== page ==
Strong, Weak and Random Passwords
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Weak Passwords

A weak password is one, which could be easily guessed, short, common and a system default passwords, that could be easily found by executing a brute force attack and by using a subset of all possible passwords, such as words in the dictionary, proper names and words based on the username or common variations on these themes. Passwords that can be easily guessed by acquaintances of the netizens (such as date of birth, pet's name and spouses' name) are considered to be very weak. Here are some of the examples of "weak, passwords":

  • Susan: Common personal name;
  • aaaa: Repeated letters, can be guessed;
  • rover: Common name for a pet, also a dictionary word;
  • abc123: Can be easily guessed;
  • admin: Can be easily guessed;
  • 1234: Can be easily guessed;
  • QWERTY: A sequence of adjacent letters on many keyboards;
  • 12/3/75: Date, possibly of personal importance;
  • nbusr 123: Probably a username, and if so, can be very easily guessed;
  • password: Used very often - trivially guessed;
  • December 12: Using the date of a forced password change is very common.

Strong Passwords

A strong password is long enough, random or otherwise difficult to guess - producible only by the user who chooses it. The length of time deemed to be too long will vary with the attacker, the attacker's resources, the ease with which a password can be tried and the value of the password to the attacker. A student's password might not be worth more than a few seconds of computer time, while a password controlling access to a large bank's electronic money transfer system might be worth many weeks of computer time for trying to crack it. Here are some examples of strong passwords:

  • Convert $£ 100$ to Euros!: Such phrases are long, memorable and contain an extended symbol to increase the strength of the password.
  • 382465304H: It is mix of numbers and a letter at the end, usually used on mass user accounts and such passwords can be generated randomly, for example, in schools and business.
  • MoOoOfIn245679: It is long with both alphabets and numerals.
  • t3wahSetye T4: It is not a dictionary word; however, it has both alphabets and numerals.

Random Passwords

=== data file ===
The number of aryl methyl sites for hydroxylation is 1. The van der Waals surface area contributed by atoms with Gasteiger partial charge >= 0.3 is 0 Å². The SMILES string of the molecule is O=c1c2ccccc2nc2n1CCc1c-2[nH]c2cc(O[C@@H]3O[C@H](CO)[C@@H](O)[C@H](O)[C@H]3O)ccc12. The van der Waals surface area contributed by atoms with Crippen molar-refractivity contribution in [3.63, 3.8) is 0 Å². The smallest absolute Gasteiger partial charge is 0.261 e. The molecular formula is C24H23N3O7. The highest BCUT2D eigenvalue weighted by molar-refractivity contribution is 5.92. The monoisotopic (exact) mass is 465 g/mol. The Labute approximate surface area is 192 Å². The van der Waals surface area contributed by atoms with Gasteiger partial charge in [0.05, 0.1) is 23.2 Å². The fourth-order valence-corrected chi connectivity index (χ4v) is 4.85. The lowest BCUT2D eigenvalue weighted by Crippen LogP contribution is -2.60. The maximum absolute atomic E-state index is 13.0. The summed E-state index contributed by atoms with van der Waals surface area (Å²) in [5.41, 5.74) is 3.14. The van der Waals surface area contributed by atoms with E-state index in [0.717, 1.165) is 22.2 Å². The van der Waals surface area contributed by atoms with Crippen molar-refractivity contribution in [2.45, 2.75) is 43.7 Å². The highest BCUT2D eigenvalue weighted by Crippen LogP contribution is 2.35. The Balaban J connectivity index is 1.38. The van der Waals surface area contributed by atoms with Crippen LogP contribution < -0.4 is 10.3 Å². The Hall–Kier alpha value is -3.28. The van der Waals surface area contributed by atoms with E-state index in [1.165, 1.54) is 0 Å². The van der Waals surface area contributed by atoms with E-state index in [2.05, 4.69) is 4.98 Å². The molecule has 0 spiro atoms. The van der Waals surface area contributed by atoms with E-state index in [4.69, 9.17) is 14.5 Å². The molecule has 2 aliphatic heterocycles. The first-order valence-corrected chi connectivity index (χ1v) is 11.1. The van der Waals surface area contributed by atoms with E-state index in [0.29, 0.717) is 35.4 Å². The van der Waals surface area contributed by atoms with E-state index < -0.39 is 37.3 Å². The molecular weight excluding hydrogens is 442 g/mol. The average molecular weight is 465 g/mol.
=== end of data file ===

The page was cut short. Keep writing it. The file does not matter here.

Password is stronger if it includes a mix of upper and lower case letters, numbers and other symbols, when allowed, for the same number of characters. The difficulty in remembering such a password increases the chance that the user will write down the password, which makes it more vulnerable to a different attack. Whether this represents a net reduction in security depends on whether the primary threat to security is internal (e.g., social engineering) or external. A password can, at first sight, be random, but if you-really examine it, it is just a pattern. One of these types of passwords is 26845. Although short, it is not easily guessed. However, the person who created the password is able to remember it because it is just the four direction keys on the square number board plus a five in the middle.

The general guidelines applicable to the password policies, which can be implemented organization-wide, are as follows:

  • Passwords and user logon identities (IDs) should be unique to each authorized user.
  • Passwords should consist of a minimum of eight alphanumeric characters (no common names or phrases).
  • There should be computer-controlled lists of prescribed password rules and periodic testing (e.g., letter and number sequences, character repetition, initials, common words and standard names) to identify any password weaknesses.
  • Passwords should be kept private, that is, not shared with friends, colleagues, etc. They shall not be coded into programs or noted down anywhere.
  • Passwords shall be changed every 30/45 or less. Most operating systems (OSs) can enforce a password with an automatic expiration and prevent repeated or reused passwords.
  • User accounts should be frozen after five failed logon attempts. All erroneous password entries should be recorded in an audit log for later inspection and action, as necessary.
  • Sessions should be suspended after 15 minutes (or other specified period) of inactivity and require the passwords to be re-entered.
  • Successful logons should display the date and time of the last logon and logoff.
  • Logon IDs and passwords should be suspended after a specified period of non-use.
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